How to Play: The Basics
We have heard from a few of our listeners that for those who have never experienced the delights of Pathfinder, it can be a little difficult following along with everything and understanding what is happening. To that end, we have decided to post a series of blog posts to explaining the rules of the game and a few examples to help newcomers get to grips with what they need to know to follow along.
Today, we're going to cover a few broad sweeping concepts and these are:
Basic Ability Scores
Skills and Attacks
This is going to be a pretty bare bones introduction, and in the future posts we'll cover some specifics and the different choices and options available to personalise characters and abilities.
Throughout these explanations we will be using something called "Dice Notation" to explain the various dice rolled for different things. In Pathfinder we use 7 different dice with various numbers of sides. There is a 4-sided, 6-sided, 8-sided, 10-sided, 12-sided and 20-sided dice as well as an extra 10-sided dice with double digits on it. These dice are all used for different purposes, but are always written out in a specific format.
These appear as "XdY" where X and Y are numbers (such as "2d6"). This tells you how many dice to roll and what type of dice you should roll. Each type of dice is refered to by the number of sides they have. A 6-sided die, for example, is referred to as a "d6". A 12-sided die is referred to as a "d12". This is combined with a number before the "d" to tell you how many there should be. For example, a piece of text telling you to roll "4d10" is telling you that you should roll 4 dice each with 10 sides, or alternatively "roll a 10-sided die four times".
Basic Ability Scores
All characters in Pathfinder, both good and bad, have 6 abilities that define the general strengths and weaknesses of each character. For Player Characters (PCs) these are generated in a few different ways. You can roll 4d6 and ignore the lowest die, you can roll 3d6, or you can use what is called point buy. More information on generating ability scores can be found here.
The six ability scores are:
Strength is the score that determines the physical strength of a character. This determines how well they hit with melee weapons, how much they can lift/carry and how much they can push or pull.
Dexterity is the score that determines how deft and nimble a character is. This determines how well they hit with ranged weapons, how effective they are at dodging or evading attacks and danger, as well as how well they can avoid notice and sneak around.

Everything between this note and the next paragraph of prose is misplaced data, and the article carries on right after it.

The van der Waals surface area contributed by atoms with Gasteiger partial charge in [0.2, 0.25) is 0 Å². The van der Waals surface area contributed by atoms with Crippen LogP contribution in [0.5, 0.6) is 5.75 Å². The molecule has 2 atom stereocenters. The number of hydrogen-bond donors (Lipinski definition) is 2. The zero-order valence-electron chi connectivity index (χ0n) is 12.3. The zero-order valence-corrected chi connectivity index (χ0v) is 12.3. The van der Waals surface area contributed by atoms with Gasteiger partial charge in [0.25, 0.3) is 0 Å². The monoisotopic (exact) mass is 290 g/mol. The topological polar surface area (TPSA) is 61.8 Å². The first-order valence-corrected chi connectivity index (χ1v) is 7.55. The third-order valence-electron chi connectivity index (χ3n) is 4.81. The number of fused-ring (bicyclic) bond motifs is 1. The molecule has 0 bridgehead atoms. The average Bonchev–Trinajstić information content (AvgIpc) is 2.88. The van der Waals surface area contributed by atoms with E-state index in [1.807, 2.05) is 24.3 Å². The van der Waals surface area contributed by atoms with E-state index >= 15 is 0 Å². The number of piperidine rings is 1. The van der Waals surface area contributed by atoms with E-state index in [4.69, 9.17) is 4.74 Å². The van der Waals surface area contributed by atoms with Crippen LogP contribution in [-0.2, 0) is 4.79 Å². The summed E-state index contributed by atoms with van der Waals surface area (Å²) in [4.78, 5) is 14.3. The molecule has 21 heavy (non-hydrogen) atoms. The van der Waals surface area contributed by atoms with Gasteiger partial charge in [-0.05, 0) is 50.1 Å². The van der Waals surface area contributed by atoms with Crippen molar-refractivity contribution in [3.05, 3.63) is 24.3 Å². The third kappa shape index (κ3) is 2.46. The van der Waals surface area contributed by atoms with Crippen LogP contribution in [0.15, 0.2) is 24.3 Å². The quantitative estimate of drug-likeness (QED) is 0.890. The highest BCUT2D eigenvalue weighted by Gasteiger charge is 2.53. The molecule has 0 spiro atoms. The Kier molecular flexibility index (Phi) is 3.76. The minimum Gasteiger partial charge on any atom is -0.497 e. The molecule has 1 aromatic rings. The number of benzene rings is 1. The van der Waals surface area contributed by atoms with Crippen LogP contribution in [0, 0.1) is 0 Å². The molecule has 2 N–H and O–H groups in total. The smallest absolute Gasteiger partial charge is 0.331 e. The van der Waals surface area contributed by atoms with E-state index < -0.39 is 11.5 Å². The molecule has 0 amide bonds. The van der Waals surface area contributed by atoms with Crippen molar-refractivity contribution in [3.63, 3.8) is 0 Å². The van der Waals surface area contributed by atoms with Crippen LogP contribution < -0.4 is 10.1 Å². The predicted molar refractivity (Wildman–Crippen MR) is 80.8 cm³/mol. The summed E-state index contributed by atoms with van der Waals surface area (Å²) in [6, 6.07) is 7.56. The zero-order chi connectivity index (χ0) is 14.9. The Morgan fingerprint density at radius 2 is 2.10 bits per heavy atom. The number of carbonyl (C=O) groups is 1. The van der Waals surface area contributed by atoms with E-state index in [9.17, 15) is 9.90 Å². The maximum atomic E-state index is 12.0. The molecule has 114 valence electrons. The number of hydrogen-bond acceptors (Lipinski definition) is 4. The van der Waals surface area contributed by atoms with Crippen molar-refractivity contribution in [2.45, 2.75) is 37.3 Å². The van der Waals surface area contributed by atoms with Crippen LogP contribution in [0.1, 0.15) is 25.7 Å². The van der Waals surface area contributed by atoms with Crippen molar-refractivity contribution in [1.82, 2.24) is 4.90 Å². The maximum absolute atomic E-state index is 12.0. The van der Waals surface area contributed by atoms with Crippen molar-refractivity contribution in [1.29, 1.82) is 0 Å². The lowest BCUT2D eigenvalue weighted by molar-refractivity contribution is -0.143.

Constitution is the score that determines your physical hardiness and how well your body deals with stress and strain. This determines your maximum hit points, how well you shake disease or poison, how well you can exert yourself while doing endurance feats, and how well you cope with extreme environments.
Intelligence is the score that determines your mastery of facts and logic. This could represent your education, or it could simply be the pure calculatory prowess of your mind. It determines how many skills you can learn, the languages you speak and your likelihood to recall knowledge you have learned.
Wisdom is the score that determines your ability to process and understand the world around you. This could represent a calmness or stillness of mind, or a level of street-smarts or "common sense". It determines your ability to shake of mental effects, or your connection to a divine force.
Charisma is the score that determines your force of character and ability to influence others. This could represent a charming demeanour, or a ferocious dominating presence. It determines your ability to interact with and influence others, or your ability to channel innate powers through force of self.
Each character class is likely to favour specific abilities over others, but each ability is important in some way to every character. With all of the different generation methods, characters will usually end up with one very good score, two or three pretty good scores, one or two average scores and one or two bad scores. In this way, every party can find ways to balance out each other's abilities and pick up the slack from each other.